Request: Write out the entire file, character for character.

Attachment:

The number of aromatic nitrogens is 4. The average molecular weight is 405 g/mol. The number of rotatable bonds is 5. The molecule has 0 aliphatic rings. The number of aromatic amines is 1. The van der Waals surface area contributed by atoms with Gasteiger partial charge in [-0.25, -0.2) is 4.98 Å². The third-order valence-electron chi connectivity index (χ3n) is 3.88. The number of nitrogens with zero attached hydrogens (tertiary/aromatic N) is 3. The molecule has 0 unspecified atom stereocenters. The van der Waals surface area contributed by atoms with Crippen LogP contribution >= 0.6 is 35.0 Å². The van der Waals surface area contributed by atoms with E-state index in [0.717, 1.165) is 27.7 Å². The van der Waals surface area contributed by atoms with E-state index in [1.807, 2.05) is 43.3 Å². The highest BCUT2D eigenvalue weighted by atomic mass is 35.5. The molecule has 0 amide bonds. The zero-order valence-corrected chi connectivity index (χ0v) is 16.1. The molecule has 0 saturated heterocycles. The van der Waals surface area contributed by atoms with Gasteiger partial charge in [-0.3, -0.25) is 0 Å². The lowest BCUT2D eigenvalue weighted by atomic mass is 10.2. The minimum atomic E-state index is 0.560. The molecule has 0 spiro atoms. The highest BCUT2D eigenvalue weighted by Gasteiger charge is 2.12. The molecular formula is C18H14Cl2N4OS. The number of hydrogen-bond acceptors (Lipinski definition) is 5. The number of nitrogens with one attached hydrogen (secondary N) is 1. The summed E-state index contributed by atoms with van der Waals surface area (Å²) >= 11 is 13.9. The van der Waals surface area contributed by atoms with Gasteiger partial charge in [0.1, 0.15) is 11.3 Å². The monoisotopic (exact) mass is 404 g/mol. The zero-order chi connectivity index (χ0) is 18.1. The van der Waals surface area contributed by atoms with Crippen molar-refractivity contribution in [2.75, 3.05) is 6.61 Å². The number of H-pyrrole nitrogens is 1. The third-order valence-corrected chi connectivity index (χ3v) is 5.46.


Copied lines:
The number of aromatic nitrogens is 4. The average molecular weight is 405 g/mol. The number of rotatable bonds is 5. The molecule has 0 aliphatic rings. The number of aromatic amines is 1. The van der Waals surface area contributed by atoms with Gasteiger partial charge in [-0.25, -0.2) is 4.98 Å². The third-order valence-electron chi connectivity index (χ3n) is 3.88. The number of nitrogens with zero attached hydrogens (tertiary/aromatic N) is 3. The molecule has 0 unspecified atom stereocenters. The van der Waals surface area contributed by atoms with Crippen LogP contribution >= 0.6 is 35.0 Å². The van der Waals surface area contributed by atoms with E-state index in [0.717, 1.165) is 27.7 Å². The van der Waals surface area contributed by atoms with E-state index in [1.807, 2.05) is 43.3 Å². The highest BCUT2D eigenvalue weighted by atomic mass is 35.5. The molecule has 0 amide bonds. The zero-order valence-corrected chi connectivity index (χ0v) is 16.1. The molecule has 0 saturated heterocycles. The van der Waals surface area contributed by atoms with Gasteiger partial charge in [-0.3, -0.25) is 0 Å². The lowest BCUT2D eigenvalue weighted by atomic mass is 10.2. The minimum atomic E-state index is 0.560. The molecule has 0 spiro atoms. The highest BCUT2D eigenvalue weighted by Gasteiger charge is 2.12. The molecular formula is C18H14Cl2N4OS. The number of hydrogen-bond acceptors (Lipinski definition) is 5. The number of nitrogens with one attached hydrogen (secondary N) is 1. The summed E-state index contributed by atoms with van der Waals surface area (Å²) >= 11 is 13.9. The van der Waals surface area contributed by atoms with Gasteiger partial charge in [0.1, 0.15) is 11.3 Å². The monoisotopic (exact) mass is 404 g/mol. The zero-order chi connectivity index (χ0) is 18.1. The van der Waals surface area contributed by atoms with Crippen molar-refractivity contribution in [2.75, 3.05) is 6.61 Å². The number of H-pyrrole nitrogens is 1. The third-order valence-corrected chi connectivity index (χ3v) is 5.46.